November 25, 2019 – April 13, 2020
John and I have spent a chunk of the winter volunteering in deep south Texas at the Santa Ana National Wildlife Refuge visitor center. We work three days a week and have four days off to explore and play. John is loving this “job” situation so much that we’ve already signed up to work in the North Cascades this summer. What a change THAT will be. After months of flat land with short stubby trees, extreme sunshine, sandy clay, fire ants, chiggers, gnats, scorpions, pack rats and mosquitoes, we’ll roll north to towering trees, drizzly days, majestic mountains, hundreds of glaciers, gorgeous lakes, lush forests, banana slugs, bears… and mosquitoes. I am so ready!
While we totally enjoyed our slow wandering over the years, it seems John needed a little more purpose. I don’t feel the need for a “job” but enjoy volunteering so it works for both of us. So many people have chatted with us about what it’s like to volunteer like this. Retirement, travel, exploration, but a sense of purpose. Toss in the feeling that you’ve helped one of our parks and it can be a win-win situation. Several of these interested people were recent retirees who held onto jobs because they didn’t know what to do if they weren’t working. They were very interested in how all this works.
Well, it’s different every place you go. You look for a “job” that works for you and gives you the amenities that you need. John and I have a free full hook up campsite in a “gated” volunteer village with 14 concrete camping pads with picnic tables (Take that you evil fire ants! You get sand, I get concrete, hah!) We have a free laundry room and use of the visitor center breakroom for our group dinners (Christmas, Thanksgiving, etc.) other than that, we potluck at each other’s campsites. It’s not a bad way to spend the winter. We work three days a week at Santa Ana and wander, explore and play the other four days (or hike the refuge and chill).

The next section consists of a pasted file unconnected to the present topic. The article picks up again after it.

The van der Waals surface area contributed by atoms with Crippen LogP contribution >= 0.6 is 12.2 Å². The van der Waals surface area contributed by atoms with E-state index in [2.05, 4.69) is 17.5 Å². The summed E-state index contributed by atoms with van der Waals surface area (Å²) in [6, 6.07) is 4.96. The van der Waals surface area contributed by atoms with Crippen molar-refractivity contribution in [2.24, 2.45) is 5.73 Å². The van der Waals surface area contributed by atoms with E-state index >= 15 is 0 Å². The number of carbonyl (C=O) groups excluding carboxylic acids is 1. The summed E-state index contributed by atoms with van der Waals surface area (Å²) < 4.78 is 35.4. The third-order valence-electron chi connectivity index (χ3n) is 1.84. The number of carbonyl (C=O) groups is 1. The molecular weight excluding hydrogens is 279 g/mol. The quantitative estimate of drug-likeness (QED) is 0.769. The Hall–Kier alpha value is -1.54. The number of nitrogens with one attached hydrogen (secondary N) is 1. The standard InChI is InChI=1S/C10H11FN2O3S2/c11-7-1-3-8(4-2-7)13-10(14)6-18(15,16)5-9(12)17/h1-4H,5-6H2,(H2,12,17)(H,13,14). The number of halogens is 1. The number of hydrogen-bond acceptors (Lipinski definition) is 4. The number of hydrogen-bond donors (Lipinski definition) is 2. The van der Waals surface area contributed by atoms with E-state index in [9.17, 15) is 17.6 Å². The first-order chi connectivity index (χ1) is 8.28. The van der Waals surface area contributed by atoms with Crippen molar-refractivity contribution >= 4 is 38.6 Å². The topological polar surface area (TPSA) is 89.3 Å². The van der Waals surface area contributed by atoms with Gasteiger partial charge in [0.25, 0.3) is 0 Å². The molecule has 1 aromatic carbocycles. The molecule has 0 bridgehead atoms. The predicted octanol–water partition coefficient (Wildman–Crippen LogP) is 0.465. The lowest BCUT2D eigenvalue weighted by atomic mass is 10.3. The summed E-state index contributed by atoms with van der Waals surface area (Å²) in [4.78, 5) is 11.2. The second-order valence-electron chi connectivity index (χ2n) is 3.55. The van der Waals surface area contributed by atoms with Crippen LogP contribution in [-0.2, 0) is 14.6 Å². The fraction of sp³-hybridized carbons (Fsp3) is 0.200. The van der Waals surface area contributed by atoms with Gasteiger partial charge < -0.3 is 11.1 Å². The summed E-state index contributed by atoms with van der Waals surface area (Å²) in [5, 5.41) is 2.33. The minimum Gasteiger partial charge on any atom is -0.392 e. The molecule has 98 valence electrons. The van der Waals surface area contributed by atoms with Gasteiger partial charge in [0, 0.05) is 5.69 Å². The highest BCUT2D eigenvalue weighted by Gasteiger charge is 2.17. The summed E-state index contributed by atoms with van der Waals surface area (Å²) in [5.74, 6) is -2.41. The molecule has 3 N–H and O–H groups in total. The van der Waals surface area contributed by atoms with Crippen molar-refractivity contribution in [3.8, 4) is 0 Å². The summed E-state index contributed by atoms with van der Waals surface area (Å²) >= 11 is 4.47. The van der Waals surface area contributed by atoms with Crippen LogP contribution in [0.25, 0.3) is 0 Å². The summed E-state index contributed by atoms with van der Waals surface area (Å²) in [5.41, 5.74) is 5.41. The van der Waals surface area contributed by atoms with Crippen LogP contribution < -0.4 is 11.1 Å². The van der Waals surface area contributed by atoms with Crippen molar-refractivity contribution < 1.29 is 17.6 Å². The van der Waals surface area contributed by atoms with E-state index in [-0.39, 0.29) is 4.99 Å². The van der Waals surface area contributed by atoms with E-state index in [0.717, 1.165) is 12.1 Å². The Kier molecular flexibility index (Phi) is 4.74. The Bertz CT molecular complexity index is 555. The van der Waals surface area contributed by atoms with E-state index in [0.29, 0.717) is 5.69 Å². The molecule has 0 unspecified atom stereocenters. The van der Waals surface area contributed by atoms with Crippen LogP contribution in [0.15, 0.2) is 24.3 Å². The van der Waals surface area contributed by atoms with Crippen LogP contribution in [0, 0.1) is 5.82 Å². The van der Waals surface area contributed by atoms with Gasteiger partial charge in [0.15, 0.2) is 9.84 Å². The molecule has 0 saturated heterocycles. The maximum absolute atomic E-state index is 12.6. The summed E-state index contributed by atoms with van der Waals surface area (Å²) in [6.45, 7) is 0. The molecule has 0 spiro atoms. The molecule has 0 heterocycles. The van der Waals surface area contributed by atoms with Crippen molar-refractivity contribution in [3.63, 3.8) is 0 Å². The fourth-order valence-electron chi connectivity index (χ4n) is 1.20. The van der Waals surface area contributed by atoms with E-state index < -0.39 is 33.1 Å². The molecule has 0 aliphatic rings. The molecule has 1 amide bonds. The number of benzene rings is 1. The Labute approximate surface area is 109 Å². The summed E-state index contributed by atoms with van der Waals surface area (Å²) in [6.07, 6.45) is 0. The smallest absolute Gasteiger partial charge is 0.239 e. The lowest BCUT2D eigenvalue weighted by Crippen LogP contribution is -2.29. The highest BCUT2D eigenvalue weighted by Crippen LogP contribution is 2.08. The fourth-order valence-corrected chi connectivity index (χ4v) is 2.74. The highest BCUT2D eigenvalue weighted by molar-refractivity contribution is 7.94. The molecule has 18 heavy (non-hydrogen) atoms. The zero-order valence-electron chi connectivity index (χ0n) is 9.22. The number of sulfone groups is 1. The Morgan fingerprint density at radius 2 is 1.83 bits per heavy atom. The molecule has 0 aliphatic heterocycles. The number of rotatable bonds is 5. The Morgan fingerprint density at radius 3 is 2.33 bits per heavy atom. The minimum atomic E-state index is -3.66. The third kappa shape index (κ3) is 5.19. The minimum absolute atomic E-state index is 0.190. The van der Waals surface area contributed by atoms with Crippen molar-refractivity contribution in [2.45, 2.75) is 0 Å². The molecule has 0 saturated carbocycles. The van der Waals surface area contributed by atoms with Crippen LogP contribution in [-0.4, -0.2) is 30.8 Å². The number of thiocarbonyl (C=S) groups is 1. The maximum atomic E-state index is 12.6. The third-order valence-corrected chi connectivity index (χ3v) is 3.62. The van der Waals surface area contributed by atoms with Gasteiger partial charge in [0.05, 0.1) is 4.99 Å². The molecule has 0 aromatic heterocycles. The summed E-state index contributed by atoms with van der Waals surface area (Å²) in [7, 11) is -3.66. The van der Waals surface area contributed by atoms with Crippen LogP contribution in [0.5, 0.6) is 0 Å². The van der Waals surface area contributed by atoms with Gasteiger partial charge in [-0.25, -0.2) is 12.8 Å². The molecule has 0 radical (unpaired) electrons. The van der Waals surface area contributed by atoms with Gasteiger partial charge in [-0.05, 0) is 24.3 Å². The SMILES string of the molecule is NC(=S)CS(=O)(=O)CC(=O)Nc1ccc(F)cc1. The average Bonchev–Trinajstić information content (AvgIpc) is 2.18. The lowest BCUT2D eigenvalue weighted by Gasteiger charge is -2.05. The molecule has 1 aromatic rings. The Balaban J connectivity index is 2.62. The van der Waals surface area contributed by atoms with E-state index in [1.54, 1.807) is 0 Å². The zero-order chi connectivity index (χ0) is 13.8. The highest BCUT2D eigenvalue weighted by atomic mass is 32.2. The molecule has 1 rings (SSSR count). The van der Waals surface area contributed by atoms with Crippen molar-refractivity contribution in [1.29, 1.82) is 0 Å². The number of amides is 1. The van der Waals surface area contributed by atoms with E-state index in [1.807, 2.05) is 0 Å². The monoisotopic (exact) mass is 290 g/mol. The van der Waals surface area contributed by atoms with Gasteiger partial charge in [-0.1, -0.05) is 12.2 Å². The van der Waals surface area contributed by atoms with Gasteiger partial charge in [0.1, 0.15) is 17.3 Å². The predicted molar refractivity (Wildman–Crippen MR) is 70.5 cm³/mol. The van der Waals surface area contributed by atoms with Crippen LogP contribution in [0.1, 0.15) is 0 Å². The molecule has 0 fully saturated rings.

Santa Ana has volunteers working: visitor center, revegetation (native plant nursery), environmental education (school programs), bird guides, IT assistance, gift shop, tram tours, maintenance, and trail work. I saw a posting for a National Park that will give a full hook up site to someone to come out and take pictures… wow, rough job to wander the park and play with your cameras. I wish I had the skill and camera equipment to apply for that one.
So, why am I telling you the story of my life? Because this may be what you are looking for. Winter in a warm place, socializing, touring, working a bit then moving on. Maybe to another volunteer spot, maybe wandering aimlessly, maybe heading back to your stick-and-brick house. What we each want, need, like and do differs from person to person, place to place, time to time and can quickly change. If this lifestyle interests you, places to volunteer can found at volunteer.gov or on state park websites. Your RV is ready to roll and take you wherever you want to go. Get out there and ENJOY!